There comes a moment when an individual realizes that his or her addiction has reached its breaking point. For some, this awareness comes after a few months of use. For others, it can take years.
In general, there are several events along the way that lead to this moment, some being easier to recognize than others. Nonetheless, they all signal the same conclusion: either the addiction has to go, or the individual.
Here’s when you know that there’s no more time to waste and that you need to get help now.
1. Your livelihood is being affected.
People affected by addiction gradually become more isolated the longer they use. Over time, the addict’s yearning for stronger highs climbs to the top of the priority list, causing them to neglect key aspects of their lives, such as their jobs or careers. And instead of getting help, the embarrassment of having to let their employers know they need time off for rehab prevents them from getting out of the situation. As a result, their work ethic and productivity continues to suffer until their employer notices and finds out anyway or simply gives them the boot.
If this is you, know that the medical world views addiction as a disease—like cancer or diabetes—and you have some rights for time off depending on where you live. Here’s a list of executive rehab centers who’ll work with you on the level of privacy you require as well as your schedule.
2. Your depression is at an all-time high.
With the isolation and desperation that exists in addiction, the individual is bound to experience increased depression. At this stage of the addiction, relationships with some friends and family members may have already disintegrated, causing a sense of loneliness and abandonment. Know that most addicts compensate for these feelings by finding a greater high which, in turn, causes more isolation and depression.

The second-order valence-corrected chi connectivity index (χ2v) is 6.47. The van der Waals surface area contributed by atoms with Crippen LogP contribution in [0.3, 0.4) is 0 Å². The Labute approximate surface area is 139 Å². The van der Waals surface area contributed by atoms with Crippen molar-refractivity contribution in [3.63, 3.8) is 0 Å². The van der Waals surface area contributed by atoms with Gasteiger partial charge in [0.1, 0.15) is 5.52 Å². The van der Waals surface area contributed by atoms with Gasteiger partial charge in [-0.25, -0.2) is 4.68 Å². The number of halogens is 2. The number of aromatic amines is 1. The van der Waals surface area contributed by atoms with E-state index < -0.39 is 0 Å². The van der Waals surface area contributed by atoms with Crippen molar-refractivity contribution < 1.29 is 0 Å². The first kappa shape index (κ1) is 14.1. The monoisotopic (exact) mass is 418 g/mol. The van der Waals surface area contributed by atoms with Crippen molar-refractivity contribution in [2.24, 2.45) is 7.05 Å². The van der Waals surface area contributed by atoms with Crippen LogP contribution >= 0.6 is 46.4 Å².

3. You think about the substance or behavior constantly.
The need to get away from the people around you so you can engage in your addiction surfaces to the top of your mind often. And when it does, it usually nags with urgency. You simply want to be left alone and act on your destructive habit. At this point, it’s likely that your addiction has become your number one source for comfort and best friend as you feel compelled to rely on it more constantly.
4. You start to see physical signs of your use.
Whether it is the hair loss and blue fingernails from anorexia or the epidermal pustules and rotting teeth associated with heroin abuse, your body will eventually suffer due to your addiction. It can become so severe that your body can, quite literally, break down because of it and lead to one tragic end. You are fully aware of this, but it’s as though a part of you no longer cares what happens. If you’ve taken a bystander role in the midst of your body’s decreasing ability to function clearly and consistently and start to catch yourself receiving questioning looks as you get lost mid-sentence due to your brain’s disintegration, addiction is well on its way to consuming you if you don’t do anything about it.
5. A medical professional tells you that your life is at stake.
For some people, the breaking point comes when their physician serves them with the cold, hard truth: that their addiction has reached a high level and is now going to kill them. Oftentimes, we feel invincible and as though the tragedy we see in others could never happen to us. We forget how vulnerable we truly are, just how much our bodies can really handle and how finite our time on this earth is. Hearing the words spoken by a professional is sometimes enough to cause us to take a step back and reevaluate what we really want out of life.
Reaching the breaking point in your addiction is never easy. Some people reach it faster than others and at different points. Some seek help when they have become isolated, while others wait years into their battle when the physical side effects reach their peak. Unfortunately, there are those who never seem to hit their rock bottom nor find their way back.
However, if you found your way here and have read this far, it likely means the thought of recovery has been playing in your mind. And with a multitude of addiction research, treatment, and support available in this day and age, there are only two things left for you to admit—that there is hope, and that the time is now.